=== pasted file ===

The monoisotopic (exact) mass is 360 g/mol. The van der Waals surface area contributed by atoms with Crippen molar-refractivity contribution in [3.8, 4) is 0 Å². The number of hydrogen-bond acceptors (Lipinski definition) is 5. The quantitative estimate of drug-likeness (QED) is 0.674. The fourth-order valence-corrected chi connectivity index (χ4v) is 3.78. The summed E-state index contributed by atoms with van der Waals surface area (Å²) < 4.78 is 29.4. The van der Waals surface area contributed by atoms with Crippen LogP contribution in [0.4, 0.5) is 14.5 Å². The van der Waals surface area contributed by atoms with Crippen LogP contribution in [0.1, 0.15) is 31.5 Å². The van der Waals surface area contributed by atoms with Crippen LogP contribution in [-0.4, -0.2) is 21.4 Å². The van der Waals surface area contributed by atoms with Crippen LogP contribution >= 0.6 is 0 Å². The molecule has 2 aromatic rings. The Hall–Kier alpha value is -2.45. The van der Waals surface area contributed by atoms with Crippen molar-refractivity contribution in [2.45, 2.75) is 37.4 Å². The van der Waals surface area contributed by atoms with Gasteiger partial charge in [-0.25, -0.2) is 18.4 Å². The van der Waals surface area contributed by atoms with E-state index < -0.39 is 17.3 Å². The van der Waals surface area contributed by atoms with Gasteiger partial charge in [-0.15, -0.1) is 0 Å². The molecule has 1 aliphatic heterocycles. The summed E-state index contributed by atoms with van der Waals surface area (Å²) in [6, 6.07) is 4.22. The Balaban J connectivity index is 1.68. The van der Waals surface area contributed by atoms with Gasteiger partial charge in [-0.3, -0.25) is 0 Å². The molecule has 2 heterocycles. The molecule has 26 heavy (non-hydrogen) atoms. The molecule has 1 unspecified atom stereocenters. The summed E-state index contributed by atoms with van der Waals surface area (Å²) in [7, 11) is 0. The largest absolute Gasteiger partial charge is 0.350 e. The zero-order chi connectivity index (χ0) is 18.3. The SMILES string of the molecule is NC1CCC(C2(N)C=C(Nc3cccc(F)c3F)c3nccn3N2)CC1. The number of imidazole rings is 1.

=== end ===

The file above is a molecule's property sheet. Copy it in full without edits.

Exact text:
The monoisotopic (exact) mass is 360 g/mol. The van der Waals surface area contributed by atoms with Crippen molar-refractivity contribution in [3.8, 4) is 0 Å². The number of hydrogen-bond acceptors (Lipinski definition) is 5. The quantitative estimate of drug-likeness (QED) is 0.674. The fourth-order valence-corrected chi connectivity index (χ4v) is 3.78. The summed E-state index contributed by atoms with van der Waals surface area (Å²) < 4.78 is 29.4. The van der Waals surface area contributed by atoms with Crippen LogP contribution in [0.4, 0.5) is 14.5 Å². The van der Waals surface area contributed by atoms with Crippen LogP contribution in [0.1, 0.15) is 31.5 Å². The van der Waals surface area contributed by atoms with Crippen LogP contribution in [-0.4, -0.2) is 21.4 Å². The van der Waals surface area contributed by atoms with Crippen LogP contribution >= 0.6 is 0 Å². The molecule has 2 aromatic rings. The Hall–Kier alpha value is -2.45. The van der Waals surface area contributed by atoms with Crippen molar-refractivity contribution in [2.45, 2.75) is 37.4 Å². The van der Waals surface area contributed by atoms with Gasteiger partial charge in [-0.25, -0.2) is 18.4 Å². The van der Waals surface area contributed by atoms with E-state index < -0.39 is 17.3 Å². The van der Waals surface area contributed by atoms with Gasteiger partial charge in [-0.15, -0.1) is 0 Å². The molecule has 1 aliphatic heterocycles. The summed E-state index contributed by atoms with van der Waals surface area (Å²) in [6, 6.07) is 4.22. The Balaban J connectivity index is 1.68. The van der Waals surface area contributed by atoms with Gasteiger partial charge in [-0.3, -0.25) is 0 Å². The molecule has 2 heterocycles. The molecule has 26 heavy (non-hydrogen) atoms. The molecule has 1 unspecified atom stereocenters. The summed E-state index contributed by atoms with van der Waals surface area (Å²) in [7, 11) is 0. The largest absolute Gasteiger partial charge is 0.350 e. The zero-order chi connectivity index (χ0) is 18.3. The SMILES string of the molecule is NC1CCC(C2(N)C=C(Nc3cccc(F)c3F)c3nccn3N2)CC1. The number of imidazole rings is 1.